Pantani: The Accidental Death of a Cyclist Review

©Bettini

©Bettini

Marco Pantani was like many other cyclists: he loved cycling, he was passionate, fearless and more than anything, he wanted to win. But, he was also like no other cyclist, putting the combination of passion and determination into practice to make him the only winner of the Giro d’Italia and the Tour de France in the same year, something not even Lance Armstrong attempted. But, on Valentines Day 2004 he was found dead, alone in a hotel room in Italy. Aged 34, Pantani had overdosed on cocaine after a period of depression and addiction.

With his distinctive bandana and gold earrings earning him the nickname of ‘il Pirata’ (the Pirate), Pantani’s aggressive riding as an attacking climber projected him to fame in the 1990s, with 36 professional wins, the Maillot Jaune 6 times and the Maglia Rosa 14 times in his career.

“YOU CAN’T WIN THE TOUR DE FRANCE ON MINERAL WATER”

As we’ve all come to learn, cycling in this era was, what can only be described as, a dirty sport. The Festina Affair of 1998 shone light on the behind-the-scenes activities and the depth a team would go to to make sure they were the best. The following year, Pantani was disqualified from the 1999 Giro d’Italia for a hematocrit reading of 52%, 2% above the upper limit set by the UCI to determine EPO usage, which lead to persistent allegations of doping throughout the rest of his career, leading to his subsequent mental health issues. However, Pantani was never actually found guilty of doping during his living years* and evidence as laid out in the film, suggests that his positive tests were  a result of coup within the governing bodies of the Giro d’Italia in a bid to allow other teams some glory.

“I AM QUITTING CYCLING, IT’S LIKE A MAFIA”

Having recently finished Tyler Hamilton’s ‘The Secret Race’ and part way through David Millar’s ‘Racing Through The Dark(yes, I’m a few years behind!), it’s clear that doping was the blood of the sport for many years. If you wanted to be ‘in’ with the A team and any chance of winning, you had to dope. Bradley Wiggins highlights this, stating “If you were going to survive and if you wanted to win or make a living you had to do what you were told to do.”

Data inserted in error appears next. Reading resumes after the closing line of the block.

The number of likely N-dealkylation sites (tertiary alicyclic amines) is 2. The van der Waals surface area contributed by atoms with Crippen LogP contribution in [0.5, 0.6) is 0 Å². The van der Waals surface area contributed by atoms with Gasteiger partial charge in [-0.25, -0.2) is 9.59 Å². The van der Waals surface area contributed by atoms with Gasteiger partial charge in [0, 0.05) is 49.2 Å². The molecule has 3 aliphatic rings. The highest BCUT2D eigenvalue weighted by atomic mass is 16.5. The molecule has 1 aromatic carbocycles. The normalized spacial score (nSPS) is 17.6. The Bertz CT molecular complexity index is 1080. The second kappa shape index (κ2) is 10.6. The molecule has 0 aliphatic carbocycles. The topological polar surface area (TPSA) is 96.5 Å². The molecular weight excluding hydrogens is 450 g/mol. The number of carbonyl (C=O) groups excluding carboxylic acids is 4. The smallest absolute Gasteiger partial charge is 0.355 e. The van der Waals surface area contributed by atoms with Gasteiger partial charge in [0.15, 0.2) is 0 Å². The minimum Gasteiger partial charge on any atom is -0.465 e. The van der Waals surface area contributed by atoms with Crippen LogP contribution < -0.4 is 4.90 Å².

Fundamentally, there was a deep psychological want and need to be accepted in the peloton. Joining a pro team at the ripe age of 22 having won the ‘Girobio, the amateur version of the Giro d’Italia; I can’t help but think Pantani was coerced into believing that what he (and his team) was doing, was just part of the job. And so, when the public turned on him following doping allegations, calling him a cheat, he could feel nothing but shame. “I’ve been pressured, I’ve been humiliated” he states in a post ban interview. “Today I don’t associate cycling with winning. I associate it with terrible, terrible things that have happened to me and people close to me.” He had been let down.

This film however, isn’t about an exploration of doping in Pantani’s era, but the story of a cyclist. Interviews with his family, close friends and fellow cyclists of the peloton, depict Pantani as a humble man who loved his family and his sport.

“Marco Pantani was not a saint. Even Pantani would probably not have believed that Pantani was a saint.” Ned Boulting

Clean or not, Pantani is still today hailed a hero by many. The King of the Mountains. An intriguing story, The Accidental Death of a Cyclist provides a unique, but sad and tragic insight into a heroic cyclist and the sport of his era.

PANTANI: THE ACCIDENTAL DEATH OF A CYCLIST IN CINEMAS FROM MAY 16TH

*It’s only in 2013 that samples of Pantani’s samples were retested from the 1998 Tour de France and found positive for EPO.

Hayley Davies

Hayley Davies

Writer

Riding since Feb 2011 Hayley is a 30 year old female who loves adventures. If she’s not on one of her many bikes or in the water on a bodyboard/surfboard, then Hayley is probably out looking for something new to keep the adrenaline pumping!
Website: www.hjdonline.co.uk